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Survey shows Internet’s broadening political role


Survey shows Internet’s broadening political role

NEW YORK (AP) — Would-be 2016 presidential candidates take note: the Internet may potentially make or break your campaign.

More Internet users than ever view online efforts as key to political campaigns, according to a survey released Thursday by the University of Southern California.

The USC Annenberg School’s Center for the Digital Future has polled more than 2,000 U.S. households about their Internet and technology use each year, starting in 1999. It has published the results every year since 2000, with the exception of 2011.

The latest results from the 2013 survey show that that 75 percent of Internet users age 16 and older agree that the Internet is important for the political campaign process. That was up from the previous high response of 72 percent in 2010.

And 37 percent of users in that age range said that by using the Internet, people like them can have more political power. That’s up from 29 percent in 2000.

“We may be entering a realm where the Internet plays a larger role in political campaigns than television does,” Jeffrey Cole, director of the Center for the Digital Future, said in a statement.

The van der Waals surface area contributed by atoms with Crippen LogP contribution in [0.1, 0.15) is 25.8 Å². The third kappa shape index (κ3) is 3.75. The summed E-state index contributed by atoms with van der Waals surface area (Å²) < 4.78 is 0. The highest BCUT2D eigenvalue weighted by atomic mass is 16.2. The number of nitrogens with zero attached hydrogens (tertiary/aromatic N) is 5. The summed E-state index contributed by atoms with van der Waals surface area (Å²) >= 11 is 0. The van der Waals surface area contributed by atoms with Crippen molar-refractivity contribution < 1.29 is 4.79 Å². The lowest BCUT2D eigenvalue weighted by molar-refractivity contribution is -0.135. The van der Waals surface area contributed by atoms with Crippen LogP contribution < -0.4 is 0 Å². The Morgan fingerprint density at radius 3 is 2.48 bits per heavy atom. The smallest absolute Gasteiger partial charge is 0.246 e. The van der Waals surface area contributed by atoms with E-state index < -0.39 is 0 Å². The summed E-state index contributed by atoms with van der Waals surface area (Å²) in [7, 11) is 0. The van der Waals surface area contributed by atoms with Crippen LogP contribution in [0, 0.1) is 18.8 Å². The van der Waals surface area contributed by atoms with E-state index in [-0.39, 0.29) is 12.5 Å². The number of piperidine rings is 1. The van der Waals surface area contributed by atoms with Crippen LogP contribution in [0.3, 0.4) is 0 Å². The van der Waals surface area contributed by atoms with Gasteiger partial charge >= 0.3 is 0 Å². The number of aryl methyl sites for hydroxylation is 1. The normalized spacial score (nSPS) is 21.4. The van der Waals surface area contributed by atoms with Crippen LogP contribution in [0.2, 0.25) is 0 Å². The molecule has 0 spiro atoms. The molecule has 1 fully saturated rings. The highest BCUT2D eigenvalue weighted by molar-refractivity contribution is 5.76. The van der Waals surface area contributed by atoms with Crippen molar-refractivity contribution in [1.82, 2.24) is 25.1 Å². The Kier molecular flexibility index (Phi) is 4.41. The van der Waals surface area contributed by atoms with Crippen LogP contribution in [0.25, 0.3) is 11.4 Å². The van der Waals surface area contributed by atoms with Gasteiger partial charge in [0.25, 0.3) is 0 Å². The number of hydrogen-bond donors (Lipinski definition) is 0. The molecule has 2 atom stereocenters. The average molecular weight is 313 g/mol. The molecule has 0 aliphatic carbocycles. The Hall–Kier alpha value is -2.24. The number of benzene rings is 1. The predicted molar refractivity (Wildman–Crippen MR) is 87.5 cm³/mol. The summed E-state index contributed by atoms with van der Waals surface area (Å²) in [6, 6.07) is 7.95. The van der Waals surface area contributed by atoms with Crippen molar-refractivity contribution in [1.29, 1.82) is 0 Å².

In 2012, television ads were the primary communications tool for the campaigns of President Barack Obama and his Republican challenger Mitt Romney, despite the gradual but persistent shift of viewers from television to the Internet. But both teams maintained a robust social media presence and used online ads for micro-targeting voters based on their reading and shopping habits.–Internet%20Survey/id-83a238d062af4f839815cf5db3e8518a

7 thoughts on “Survey shows Internet’s broadening political role

  1. What’s the influence of this blog, PJ?

  2. It certainly has not done anything for voter turnout,which is still low across the board for any election.

  3. For sure, that’s a tough nut to crack around here. Perhaps if adult beverages and some sort of inviting ripaste like a pig roast were to be served inside the polling places, making it more of a social occasion like it used to be in America during the colonial period, voter participation would pick up. And dead and long-since-moved-away people might mysteriously stay home.

  4. The influence of this blog is HUGE. Our mayor and deputy mayor read it obsessively, post on it anonymously, and act on it accordingly.

  5. The longer elected officials are left without feeling the strong hand of informed public opinion, the more prone they are to test the limits of their power.

  6. better ask Valley Hospital , NJT , David Bolger, Scott Garrett , the crazy cult on Godwin , the in prison x mayor of Secaucus , Steve Rothman, the x RN editor , the BCRO , white horse strategies, the BOE , Marty Brooks , Tenhove , Kevin O Tool to name a few then get back to us

  7. As I recall, the Village Council was also stopped dead in its tracks trying to pass an unconstitutional lawn-sign ordinance at the very last moment by like minded residents who frequent this blog and were able to use it to coordinate an effective response.

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